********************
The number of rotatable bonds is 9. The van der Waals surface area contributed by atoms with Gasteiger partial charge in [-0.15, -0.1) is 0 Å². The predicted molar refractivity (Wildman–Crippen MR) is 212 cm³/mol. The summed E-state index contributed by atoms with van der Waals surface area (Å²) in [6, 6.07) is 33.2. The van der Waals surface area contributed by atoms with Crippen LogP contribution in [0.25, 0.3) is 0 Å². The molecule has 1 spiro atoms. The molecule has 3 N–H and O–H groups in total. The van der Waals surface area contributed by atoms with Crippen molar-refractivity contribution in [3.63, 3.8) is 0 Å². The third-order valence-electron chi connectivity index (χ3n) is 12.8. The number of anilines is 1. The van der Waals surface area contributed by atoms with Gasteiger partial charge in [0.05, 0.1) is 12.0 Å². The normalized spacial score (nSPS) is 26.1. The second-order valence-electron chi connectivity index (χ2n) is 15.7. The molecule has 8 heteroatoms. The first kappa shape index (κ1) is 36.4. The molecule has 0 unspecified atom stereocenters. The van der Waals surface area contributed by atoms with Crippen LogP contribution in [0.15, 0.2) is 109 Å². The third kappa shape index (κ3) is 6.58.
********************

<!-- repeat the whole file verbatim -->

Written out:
The number of rotatable bonds is 9. The van der Waals surface area contributed by atoms with Gasteiger partial charge in [-0.15, -0.1) is 0 Å². The predicted molar refractivity (Wildman–Crippen MR) is 212 cm³/mol. The summed E-state index contributed by atoms with van der Waals surface area (Å²) in [6, 6.07) is 33.2. The van der Waals surface area contributed by atoms with Crippen LogP contribution in [0.25, 0.3) is 0 Å². The molecule has 1 spiro atoms. The molecule has 3 N–H and O–H groups in total. The van der Waals surface area contributed by atoms with Crippen molar-refractivity contribution in [3.63, 3.8) is 0 Å². The third-order valence-electron chi connectivity index (χ3n) is 12.8. The number of anilines is 1. The van der Waals surface area contributed by atoms with Gasteiger partial charge in [0.05, 0.1) is 12.0 Å². The normalized spacial score (nSPS) is 26.1. The second-order valence-electron chi connectivity index (χ2n) is 15.7. The molecule has 8 heteroatoms. The first kappa shape index (κ1) is 36.4. The molecule has 0 unspecified atom stereocenters. The van der Waals surface area contributed by atoms with Crippen LogP contribution in [0.15, 0.2) is 109 Å². The third kappa shape index (κ3) is 6.58.